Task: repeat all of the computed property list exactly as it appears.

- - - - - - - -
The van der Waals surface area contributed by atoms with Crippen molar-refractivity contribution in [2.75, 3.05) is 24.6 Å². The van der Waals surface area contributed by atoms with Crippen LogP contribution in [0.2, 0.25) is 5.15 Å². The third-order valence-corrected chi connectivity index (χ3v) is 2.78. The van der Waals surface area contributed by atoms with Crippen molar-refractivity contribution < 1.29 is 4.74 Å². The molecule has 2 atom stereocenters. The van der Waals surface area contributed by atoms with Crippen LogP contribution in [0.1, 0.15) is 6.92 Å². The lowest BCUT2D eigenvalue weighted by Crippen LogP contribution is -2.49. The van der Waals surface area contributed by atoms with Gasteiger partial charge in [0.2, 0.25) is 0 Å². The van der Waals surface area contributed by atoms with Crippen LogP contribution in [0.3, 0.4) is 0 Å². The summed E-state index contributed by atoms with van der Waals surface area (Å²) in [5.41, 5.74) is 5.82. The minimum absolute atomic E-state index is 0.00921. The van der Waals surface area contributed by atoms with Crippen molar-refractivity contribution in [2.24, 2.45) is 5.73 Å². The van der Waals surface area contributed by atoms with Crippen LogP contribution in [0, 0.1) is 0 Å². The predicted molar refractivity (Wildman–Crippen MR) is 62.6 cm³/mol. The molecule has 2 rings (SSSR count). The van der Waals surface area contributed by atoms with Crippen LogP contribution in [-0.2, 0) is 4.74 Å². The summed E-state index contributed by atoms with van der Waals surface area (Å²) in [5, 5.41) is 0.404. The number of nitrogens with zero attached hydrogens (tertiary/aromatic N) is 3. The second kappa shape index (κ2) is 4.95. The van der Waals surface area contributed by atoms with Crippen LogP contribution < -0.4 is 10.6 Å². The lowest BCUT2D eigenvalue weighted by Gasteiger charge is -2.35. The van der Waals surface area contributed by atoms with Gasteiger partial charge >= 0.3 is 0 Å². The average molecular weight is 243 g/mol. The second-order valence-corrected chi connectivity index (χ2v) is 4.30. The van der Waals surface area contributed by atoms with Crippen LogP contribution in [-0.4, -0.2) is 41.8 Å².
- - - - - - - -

The van der Waals surface area contributed by atoms with Crippen molar-refractivity contribution in [2.75, 3.05) is 24.6 Å². The van der Waals surface area contributed by atoms with Crippen LogP contribution in [0.2, 0.25) is 5.15 Å². The third-order valence-corrected chi connectivity index (χ3v) is 2.78. The van der Waals surface area contributed by atoms with Crippen molar-refractivity contribution < 1.29 is 4.74 Å². The molecule has 2 atom stereocenters. The van der Waals surface area contributed by atoms with Crippen LogP contribution in [0.1, 0.15) is 6.92 Å². The lowest BCUT2D eigenvalue weighted by Crippen LogP contribution is -2.49. The van der Waals surface area contributed by atoms with Gasteiger partial charge in [0.2, 0.25) is 0 Å². The van der Waals surface area contributed by atoms with Crippen LogP contribution in [0.3, 0.4) is 0 Å². The summed E-state index contributed by atoms with van der Waals surface area (Å²) in [5.41, 5.74) is 5.82. The minimum absolute atomic E-state index is 0.00921. The van der Waals surface area contributed by atoms with Crippen molar-refractivity contribution in [2.24, 2.45) is 5.73 Å². The van der Waals surface area contributed by atoms with Crippen LogP contribution in [0, 0.1) is 0 Å². The predicted molar refractivity (Wildman–Crippen MR) is 62.6 cm³/mol. The molecule has 2 rings (SSSR count). The van der Waals surface area contributed by atoms with Crippen LogP contribution in [-0.2, 0) is 4.74 Å². The summed E-state index contributed by atoms with van der Waals surface area (Å²) in [5, 5.41) is 0.404. The number of nitrogens with zero attached hydrogens (tertiary/aromatic N) is 3. The second kappa shape index (κ2) is 4.95. The van der Waals surface area contributed by atoms with Crippen LogP contribution < -0.4 is 10.6 Å². The lowest BCUT2D eigenvalue weighted by Gasteiger charge is -2.35. The van der Waals surface area contributed by atoms with Gasteiger partial charge >= 0.3 is 0 Å². The average molecular weight is 243 g/mol. The second-order valence-corrected chi connectivity index (χ2v) is 4.30. The van der Waals surface area contributed by atoms with Crippen LogP contribution in [-0.4, -0.2) is 41.8 Å².